In Hindu mythology, Dandakaranya is the region where dutiful Devas led by Lord Rama fought numerous battles against Asuras—demons hellbent on destroying the peace and tranquility of the realm. Even today, there is a place called Dandakaranya in eastern central India, and it is about to become a theatre for one of India’s biggest internal military offensives ever. However, the line between Devas and Asuras, divinity and devilry, good and bad, has been blurred by the burden of its blighted history. Till now, the Indian Government never really cared for this region, an area of over 40,000 sq km that’s home to millions of tribals. To British colonialists, it was worth its weight in plundered minerals and forest resources. To successive regimes since 1947, it was a do-not-disturb jungle enclave, an isolation zone best left alone in honour of tribal wishes (or presumed wishes). Intrusions of all kind were frowned upon. Even official maps of this region did not exist until recently. No Nehruvian five-year plan ever touched this region. There was no drinking water, let alone electricity, schools or healthcare centres. Absolutely nothing.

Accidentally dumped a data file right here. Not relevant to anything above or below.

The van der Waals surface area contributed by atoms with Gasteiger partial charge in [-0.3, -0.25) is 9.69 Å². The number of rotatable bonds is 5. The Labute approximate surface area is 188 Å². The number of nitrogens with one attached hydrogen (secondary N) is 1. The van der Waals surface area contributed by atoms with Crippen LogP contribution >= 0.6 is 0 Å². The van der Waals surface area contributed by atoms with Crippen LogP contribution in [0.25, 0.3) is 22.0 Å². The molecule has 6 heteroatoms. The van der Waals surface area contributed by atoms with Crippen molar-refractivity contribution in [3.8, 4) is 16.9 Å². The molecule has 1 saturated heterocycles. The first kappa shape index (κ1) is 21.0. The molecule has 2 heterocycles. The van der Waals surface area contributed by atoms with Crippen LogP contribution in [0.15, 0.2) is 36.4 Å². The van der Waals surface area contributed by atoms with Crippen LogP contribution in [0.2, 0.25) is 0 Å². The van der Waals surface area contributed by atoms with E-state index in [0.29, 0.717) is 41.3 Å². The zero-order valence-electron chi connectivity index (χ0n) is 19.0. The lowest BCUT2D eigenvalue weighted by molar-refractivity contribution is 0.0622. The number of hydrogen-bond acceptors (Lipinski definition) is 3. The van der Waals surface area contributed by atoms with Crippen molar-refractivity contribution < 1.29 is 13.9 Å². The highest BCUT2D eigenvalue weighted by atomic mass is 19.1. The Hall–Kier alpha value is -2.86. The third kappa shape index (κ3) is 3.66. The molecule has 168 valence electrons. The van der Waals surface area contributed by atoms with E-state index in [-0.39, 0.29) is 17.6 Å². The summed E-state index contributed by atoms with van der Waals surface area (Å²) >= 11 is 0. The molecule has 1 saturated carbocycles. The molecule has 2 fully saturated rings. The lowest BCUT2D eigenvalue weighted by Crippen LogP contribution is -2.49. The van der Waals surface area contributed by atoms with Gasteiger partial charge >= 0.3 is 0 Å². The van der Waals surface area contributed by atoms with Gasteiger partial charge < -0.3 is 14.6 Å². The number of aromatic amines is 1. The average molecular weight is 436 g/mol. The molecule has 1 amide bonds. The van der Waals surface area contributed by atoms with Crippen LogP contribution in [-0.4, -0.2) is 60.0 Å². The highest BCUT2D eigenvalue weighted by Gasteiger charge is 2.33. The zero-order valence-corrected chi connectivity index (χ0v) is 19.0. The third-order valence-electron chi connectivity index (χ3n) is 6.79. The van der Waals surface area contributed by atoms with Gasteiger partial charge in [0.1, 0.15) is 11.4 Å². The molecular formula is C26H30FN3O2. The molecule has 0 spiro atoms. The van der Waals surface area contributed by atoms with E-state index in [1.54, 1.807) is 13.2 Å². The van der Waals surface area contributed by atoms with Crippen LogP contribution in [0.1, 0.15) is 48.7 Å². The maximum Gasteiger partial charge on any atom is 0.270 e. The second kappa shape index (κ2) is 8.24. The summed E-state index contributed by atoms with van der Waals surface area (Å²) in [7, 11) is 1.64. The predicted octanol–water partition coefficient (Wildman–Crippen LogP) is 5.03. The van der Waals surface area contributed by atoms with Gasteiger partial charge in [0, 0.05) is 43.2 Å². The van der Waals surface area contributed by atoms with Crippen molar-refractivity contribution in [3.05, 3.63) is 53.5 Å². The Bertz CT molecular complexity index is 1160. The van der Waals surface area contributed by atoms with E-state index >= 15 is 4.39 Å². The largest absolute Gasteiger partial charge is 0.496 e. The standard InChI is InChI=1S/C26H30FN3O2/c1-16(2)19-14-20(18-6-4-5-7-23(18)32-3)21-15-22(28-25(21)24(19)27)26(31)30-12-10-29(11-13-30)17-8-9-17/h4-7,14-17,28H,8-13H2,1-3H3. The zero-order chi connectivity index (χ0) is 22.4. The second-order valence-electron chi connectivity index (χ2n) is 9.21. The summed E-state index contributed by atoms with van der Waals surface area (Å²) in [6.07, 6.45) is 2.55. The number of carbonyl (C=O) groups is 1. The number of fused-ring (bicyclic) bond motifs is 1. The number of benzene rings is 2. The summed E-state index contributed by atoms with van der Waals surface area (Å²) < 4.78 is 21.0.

And so it remained. Till a few men and women who swore allegiance to Mao built their base there—a place where tribals once lived the lives their ancestors led thousands of years ago, many of them unaware of such dawn-of-civilisation tools as the plough—and sowed the seeds of both aspiration and rebellion. Today, almost one-third of India is under the Red shadow. As the Centre prepares to launch its anti-Naxal offensive, Open presents the first ever media interview with Ganapathi, commander-in-chief of Indian Maoists. Also, an examination of the Centre’s plans and its possible consequences. It’s a war out there, and you need to know.